How many times have I gushed about fall on this page? Probably a lot. Welp, imma do it again anyway.
I have always loved the in-between seasons. Autumn feels like a hug—the colors, the smells, the recipes, the clothing. Something about it calms and warms. When I was a girl, I would dream of a fall wedding on a hilltop, à la Runaway Bride, and sigh after the cinnamon-twisted skies. Everything in autumn feels nostalgic and tender to me—golden sunsets and blush-red leaves, misty mornings and steaming teas. Frost dusted mornings.
That girl never would have guessed where we would be in autumn 2023, but I think she would be happy to know we still bake pumpkin bread and play in the leaves. I think she would be glad for our endurance, our insistence in embracing storm clouds and turning our face to the darting rain.
A long time ago, we would grow pumpkins. Some of them would get so big we had to roll them to the front of the house instead of carrying them. We called it the pumpkin parade. Fall seemed to last forever back then.
I recently reread Little House in the Big Woods and Little House on the Prairie—I consider Laura and I kindred spirits, and I needed a kindred spirit—and I think Laura would have loved the pumpkin parade. She knew what it meant to savor the seasons.
Reading about the lengths it took to build a life back then reminds me of how important it is to slow down and appreciate each meal and resource. These settlers had an endless list of chores and tasks, from hunting to food storage to winterizing a home and previsions to planning the right crops at the right times and so much more, it was truly a grueling pace.
But then there was the excitement of earning delicacies like maple sugar and delicate Christmas cakes. Flavorful bacon and tender venison after a long winter of salt pork. Little glimmers of novelty and luxury in a time of drafty cabins and constant preparation.
So much of modern living exists in a bubble. Of course, I love air conditioning and heating and grocery stores just as much as the next person, but the more we distance ourselves from the world at our fingertips (the real one, not the one in the phone everyone’s always saying is so advanced) the more we cease to recognize the beauty of change, the value of hands-on living.
Seeing the seasons through Laura’s young eyes was refreshing and a good reminder of what it means to really be in your skin. To create and play and build, to go to bed tired in all the right ways—to make a house a home.
When people learn that I’m a homeowner, I can see the questions in their eyes if not asked directly. Why settle down so fast? Why tie yourself to one place so soon? Why why why? Why not jump around and explore? Why not move to a place you’ve never been before??
And to that, I say, first of all, “been there, done that.” Secondly, purchasing a home did not come from a place of fear or lack of experience or what have you. No, not even the rising rent prices or mass roommate epidemic drove my decision (though, of course, those played a part).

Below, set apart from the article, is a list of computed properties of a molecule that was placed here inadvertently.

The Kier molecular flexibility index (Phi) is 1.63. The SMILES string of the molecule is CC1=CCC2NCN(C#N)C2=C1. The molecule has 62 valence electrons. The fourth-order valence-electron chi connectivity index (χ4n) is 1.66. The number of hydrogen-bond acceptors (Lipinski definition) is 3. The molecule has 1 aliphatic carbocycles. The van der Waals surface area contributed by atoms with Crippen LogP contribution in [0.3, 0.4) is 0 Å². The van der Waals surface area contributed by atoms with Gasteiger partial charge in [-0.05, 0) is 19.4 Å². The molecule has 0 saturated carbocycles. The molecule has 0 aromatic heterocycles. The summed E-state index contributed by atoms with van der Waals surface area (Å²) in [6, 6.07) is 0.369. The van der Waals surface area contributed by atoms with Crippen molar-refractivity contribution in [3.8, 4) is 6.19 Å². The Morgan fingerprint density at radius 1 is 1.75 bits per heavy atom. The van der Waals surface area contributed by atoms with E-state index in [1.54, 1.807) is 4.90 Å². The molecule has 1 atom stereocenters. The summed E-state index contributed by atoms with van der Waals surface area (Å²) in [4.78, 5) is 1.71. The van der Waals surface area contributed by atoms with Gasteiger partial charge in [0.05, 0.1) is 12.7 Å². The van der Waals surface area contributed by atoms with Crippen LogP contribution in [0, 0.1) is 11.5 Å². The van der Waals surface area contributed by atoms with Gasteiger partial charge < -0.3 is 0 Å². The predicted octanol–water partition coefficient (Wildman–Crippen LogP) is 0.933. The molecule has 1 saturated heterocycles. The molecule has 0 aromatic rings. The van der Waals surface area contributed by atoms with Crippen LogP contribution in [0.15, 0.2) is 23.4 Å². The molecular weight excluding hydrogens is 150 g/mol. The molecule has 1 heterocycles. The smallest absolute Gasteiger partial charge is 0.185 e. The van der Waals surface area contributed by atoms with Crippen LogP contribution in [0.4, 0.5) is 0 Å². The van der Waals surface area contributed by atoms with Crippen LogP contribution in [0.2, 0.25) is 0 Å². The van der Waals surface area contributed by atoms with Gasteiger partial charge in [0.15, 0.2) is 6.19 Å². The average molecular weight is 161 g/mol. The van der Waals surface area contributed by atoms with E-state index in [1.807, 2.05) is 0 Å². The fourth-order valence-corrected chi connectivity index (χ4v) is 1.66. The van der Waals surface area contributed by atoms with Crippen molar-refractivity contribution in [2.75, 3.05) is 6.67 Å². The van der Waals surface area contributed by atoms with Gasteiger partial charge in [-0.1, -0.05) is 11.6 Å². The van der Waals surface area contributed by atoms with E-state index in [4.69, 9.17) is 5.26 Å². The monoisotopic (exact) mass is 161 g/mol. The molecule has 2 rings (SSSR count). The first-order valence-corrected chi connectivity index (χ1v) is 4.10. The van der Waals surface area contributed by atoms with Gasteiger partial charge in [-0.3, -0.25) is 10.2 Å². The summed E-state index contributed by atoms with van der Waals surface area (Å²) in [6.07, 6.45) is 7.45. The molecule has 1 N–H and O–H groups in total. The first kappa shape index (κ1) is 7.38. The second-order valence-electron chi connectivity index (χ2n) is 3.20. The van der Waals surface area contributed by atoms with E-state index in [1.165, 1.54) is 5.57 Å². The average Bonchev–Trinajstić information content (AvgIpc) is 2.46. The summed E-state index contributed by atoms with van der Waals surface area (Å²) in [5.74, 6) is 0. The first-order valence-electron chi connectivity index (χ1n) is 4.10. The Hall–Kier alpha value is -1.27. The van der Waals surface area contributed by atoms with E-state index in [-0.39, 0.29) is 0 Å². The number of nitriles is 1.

The truth is when I began to explore and moved far from everything I’d ever known, I found a lot, but one of the most prominent things I found while flitting around “unattached” was that I so desperately wanted to be attached to a place. I was fine in the wind; I could do that. But was I happy? Was I living a life I wanted, or simply the one I thought was expected of me as an early twenty-something?
When I sat with the answer, I knew what I needed to do—build the life I wanted and needed, not based on what was expected of me by faceless members of society or anxious, snide voices in my head. And to do that, I needed a foundation worth building upon. And to do that, I needed support and a space that was my own. Somewhere I could turn into a home, not simply a place I lived.
A yard that was mine where my dog could play.
A kitchen where I could bake and cook whenever I wanted to.
A living room I was safe to read in—a table to paint at.
A place to welcome friends and family from near and far.
A garden I could tend to.
Being unattached has its own list of freedoms and benefits, yes. But they were not ones I wanted. Or rather, they were less important to me than the above. Each of which, amazingly enough, I have achieved. Every time I get to cook soup for a loved one or throw a tennis ball for my dog makes up for any challenges found in homeownership.
I made my choice. We all make sacrifices to get the life we want, the life that suits us best. I think I got a pretty good deal. And besides—my days of exploration are far from over.
That’s why times like these—with autumn here and winter coming—make me feel like one of the most blessed people on earth to sit in my house and write my silly blogs and stories and watch the leaves change outside my window. To make a house into a home day by day, season by season.
Thank you for reading—I hope you get to feel some of that golden October light today.